To ensure that your results are valid, consider the following guidelines when you collect data, perform the analysis, and interpret your results.
- The data should include only one continuous predictor, which contains measurement error
- If you have one continuous predictor but it does not contain measurement error, use Fitted Line
- The response variable should be continuous
If the response variable is categorical, your model is less likely to meet the assumptions of the analysis, to accurately describe your data, or to make useful predictions.
If you are not assessing the comparability of measurements, you can consider the following alternative analyses.
- If your response variable has two categories, such as pass and fail, use Fit Binary Logistic
- If your response variable contains three or more categories that have a natural order, such as strongly disagree, disagree, neutral, agree, and strongly agree, use Ordinal Logistic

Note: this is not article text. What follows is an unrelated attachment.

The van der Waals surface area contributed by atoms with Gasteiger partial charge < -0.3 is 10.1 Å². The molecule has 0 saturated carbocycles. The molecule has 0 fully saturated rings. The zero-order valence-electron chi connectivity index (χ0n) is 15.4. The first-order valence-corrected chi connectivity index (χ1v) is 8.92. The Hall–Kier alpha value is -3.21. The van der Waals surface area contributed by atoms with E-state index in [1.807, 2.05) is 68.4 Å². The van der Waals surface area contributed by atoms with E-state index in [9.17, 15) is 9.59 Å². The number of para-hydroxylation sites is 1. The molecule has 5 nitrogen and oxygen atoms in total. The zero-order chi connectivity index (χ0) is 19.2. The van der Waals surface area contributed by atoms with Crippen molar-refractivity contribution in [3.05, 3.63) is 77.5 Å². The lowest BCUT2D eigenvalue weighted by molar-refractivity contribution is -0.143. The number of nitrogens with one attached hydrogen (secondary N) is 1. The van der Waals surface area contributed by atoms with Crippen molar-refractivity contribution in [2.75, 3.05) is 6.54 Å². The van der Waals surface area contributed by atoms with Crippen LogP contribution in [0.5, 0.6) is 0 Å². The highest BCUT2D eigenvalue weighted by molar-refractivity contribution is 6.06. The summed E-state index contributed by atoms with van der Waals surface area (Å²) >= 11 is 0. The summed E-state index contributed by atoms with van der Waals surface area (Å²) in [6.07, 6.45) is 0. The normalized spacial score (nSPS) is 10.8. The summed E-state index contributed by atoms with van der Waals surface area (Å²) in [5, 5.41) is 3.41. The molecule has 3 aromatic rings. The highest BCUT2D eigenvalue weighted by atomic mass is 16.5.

- If your response variable contains three or more categories that do not have a natural order, such as scratch, dent, and tear, use Nominal Logistic
- If your response variable counts occurrences, such as the number of defects, use Fit Poisson
- You must specify the ratio of the measurement error variances in the response and predictor variables
- One way to obtain estimates of the error variances is to perform a separate Gage R&R study for each variable.
- Select units to measure that represent the actual or expected range of measurements
- To verify that two instruments or methods provide comparable measurements, select units to measure that represent all the values where the measurements need to be comparable. Then, measure the units with both instruments or methods.
- Collect data using best practices
To ensure that your results are valid, consider the following guidelines:
- Make certain that the data represent the population of interest.
- Collect enough data to provide the necessary precision.
- Measure variables as accurately and precisely as possible.
- Record the data in the order it is collected.
- The model should provide a good fit to the data
If the model does not fit the data, the results can be misleading. In the output, use residual plots and the fitted line plot to determine how well the model fits the data.